2020 is racing towards us with deliberate speed. This time next year, we’ll know if a Democrat won the presidential election, or if we’re in for 4 more years of falling further down the rabbit hole towards an unspeakable, irreversible nightmare.
I admit, I don’t feel ready. As I moved through 2019, the time raced through my fingers and the pit of my stomach perpetually boiled with a mix of excitement and terror. Doesn’t it feel like we all just woke up the morning after Election Day 2016 and began the heavy task of acquainting ourselves with the dread that would be our constant companion over the next 48 months? Where did the time go? Have we prepared enough? Are we ready? Can we really make this happen next year? What happens if we don’t? Will I be safe in this country if Trump wins a second term? Is my passport current? Who do I know overseas that might be willing to take me in?
If the inside of your head looks anything like the feverish firestorm of questions listed above, this post is for you. If I’m being honest, it’s also for me, because I swing from despair to hope faster than it takes Donald Trump to attack teenage activists on Twitter.
2020 has been the goal on the horizon since the end of 2016. It has gleamed in the distance — the light at the end of a deep, dark, desolate tunnel — as we’ve toiled over the last few years, laying the necessary groundwork and readying ourselves for battle. We’ve looked forward to its promise as we’ve slogged gamely through midterms and off year elections on our grim march towards the finish line. Now that 2020 is nearly here, I feel equal parts determined elation and crippling fear. I recently had major dental surgery, and the feeling was similar, though on a much smaller scale: you know this is going to cost you — mentally and physically, as well as financially — and it’s going to hurt, but because you know it has to be done, you hunch your shoulders into the wind and soldier through, hoping for the best while simultaneously expecting the worst.
Okay, maybe it’s not like dental surgery at all. Dental surgery is actually much better by comparison. You know exactly what you’re getting yourself into, and the fate of the free world isn’t hanging in the balance when the dentist picks up her pointy silver tools and leans into your open mouth.
So what do we do about all of this pent up anxiety and despair? How do we turn that buzzing energy into fuel for the fight we’ll have to undertake from January 1st through November 3rd? Is there a way to protect the flickering candle flame of hope from the lashing winds of despair? That may be too maudlin a description for your tastes, but it feels to me like everything is on the line. Like everyone involved will need to be on their A game at all times.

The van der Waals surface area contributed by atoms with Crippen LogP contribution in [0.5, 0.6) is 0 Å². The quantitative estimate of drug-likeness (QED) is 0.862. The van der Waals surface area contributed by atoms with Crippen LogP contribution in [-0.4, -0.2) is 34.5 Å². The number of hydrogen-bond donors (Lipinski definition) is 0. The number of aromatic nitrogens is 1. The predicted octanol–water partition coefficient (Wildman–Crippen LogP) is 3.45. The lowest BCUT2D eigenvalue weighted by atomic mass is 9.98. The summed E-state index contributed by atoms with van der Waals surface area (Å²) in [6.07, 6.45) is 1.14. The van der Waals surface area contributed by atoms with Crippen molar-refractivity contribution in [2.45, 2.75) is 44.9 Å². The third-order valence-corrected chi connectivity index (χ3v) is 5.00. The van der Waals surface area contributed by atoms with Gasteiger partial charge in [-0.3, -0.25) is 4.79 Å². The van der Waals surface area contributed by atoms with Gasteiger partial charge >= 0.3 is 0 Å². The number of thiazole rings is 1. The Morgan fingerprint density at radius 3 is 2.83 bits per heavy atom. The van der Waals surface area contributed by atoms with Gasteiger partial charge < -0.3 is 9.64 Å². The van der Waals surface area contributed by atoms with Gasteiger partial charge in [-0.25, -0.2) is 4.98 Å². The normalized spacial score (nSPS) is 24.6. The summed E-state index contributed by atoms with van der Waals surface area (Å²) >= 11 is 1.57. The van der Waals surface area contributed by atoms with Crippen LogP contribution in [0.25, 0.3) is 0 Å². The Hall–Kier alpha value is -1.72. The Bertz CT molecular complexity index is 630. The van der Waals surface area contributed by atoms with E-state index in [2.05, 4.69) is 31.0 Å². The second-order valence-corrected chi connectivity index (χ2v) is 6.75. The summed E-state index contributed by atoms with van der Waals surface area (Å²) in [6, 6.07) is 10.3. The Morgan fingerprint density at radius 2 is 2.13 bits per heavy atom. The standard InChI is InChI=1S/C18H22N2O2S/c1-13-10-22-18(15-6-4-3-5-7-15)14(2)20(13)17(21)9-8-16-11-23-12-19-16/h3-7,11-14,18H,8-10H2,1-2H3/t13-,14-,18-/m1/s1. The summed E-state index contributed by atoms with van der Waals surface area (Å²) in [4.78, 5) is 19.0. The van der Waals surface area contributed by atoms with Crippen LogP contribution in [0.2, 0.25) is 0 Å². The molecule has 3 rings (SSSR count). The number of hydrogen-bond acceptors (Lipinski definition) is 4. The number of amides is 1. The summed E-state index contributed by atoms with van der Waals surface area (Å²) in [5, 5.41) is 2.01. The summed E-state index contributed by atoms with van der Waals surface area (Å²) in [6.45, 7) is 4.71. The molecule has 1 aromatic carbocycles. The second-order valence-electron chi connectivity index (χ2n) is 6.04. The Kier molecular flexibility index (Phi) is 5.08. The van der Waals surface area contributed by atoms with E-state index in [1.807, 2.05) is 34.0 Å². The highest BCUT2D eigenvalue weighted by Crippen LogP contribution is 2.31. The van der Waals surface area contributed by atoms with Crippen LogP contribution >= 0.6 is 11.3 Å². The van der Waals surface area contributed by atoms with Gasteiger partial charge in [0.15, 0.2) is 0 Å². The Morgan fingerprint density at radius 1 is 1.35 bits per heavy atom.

It also feels like there’s no way in hell I’ll be able to do all the work necessary to ensure success. This persistent dread has its origins in the upset of the 2016 elections, but it has grown into its own thing now. It follows me everywhere — this dark specter of ominous things to come — and it makes me question every strategy and action, every program and candidate, every instinct and better judgment. The anxiety underscores my every waking moment. It has become a constant in these last few tumultuous years, so much so that its frenetic energy has almost morphed into a kind of comfort — knowing it’s there means knowing I’m alive. I worry, therefore I am. But this oddly familiar feeling is also the enemy.
Everything is riding on the next eleven months. The soul of this imperfect nation. The ever evolving freedom of black and brown people. LGBTQ equality. A Woman’s right to bodily autonomy and access to reproductive services. Education. The environment. Social security. Healthcare access. Everything. All of it. Think of something you care about, and it too is at risk.
We can’t allow the sticky blackness of despair to cause us to falter, to doubt ourselves, to question our commitment to this fight, to divide us. We’ve spent the last few years stockpiling strength, slaying the midterms, and building the endurance that will get us through the prolonged sprint of the presidential election year. The point of despair is to derail that progress, to make it seem as though our goals are unattainable, and to sink us so deeply into fear that the only option left is to give up. In that uncertain darkness, it can be easy to forget those that will stand and fight with us.
At the center of despair lies loneliness. But the antidote to loneliness is solidarity, and the enemy of despair is hope.
Over the next eleven months, cling to that enduring hope as you’re toiling to right the longstanding wrongs in this country. When despair rises, threatening to consume all available light at the end of the dark tunnel in which we find ourselves, guard that flickering spark. It may seem fragile, but its resilience is the same as what you’ll find in the mirror when you face yourself each morning before leaving the house for another long day of hustling for change.
This work can feel thankless, worthless, endless, hopeless. We can forget those that are fighting with us as the darkness rises, doing its best to seal us into our own solitary nightmares. But no one stands alone in this work. We stand on the shoulders of the ones who came before us, arm in arm, so those who come after us can rise up onto our shoulders and stand even taller.
Brace yourselves, friends, because the year ahead will be difficult. Sleep will be elusive and free time nonexistent, but caffeine will be plentiful. I know we can do this, because we must do it. Lean in, and I’ll lean with you.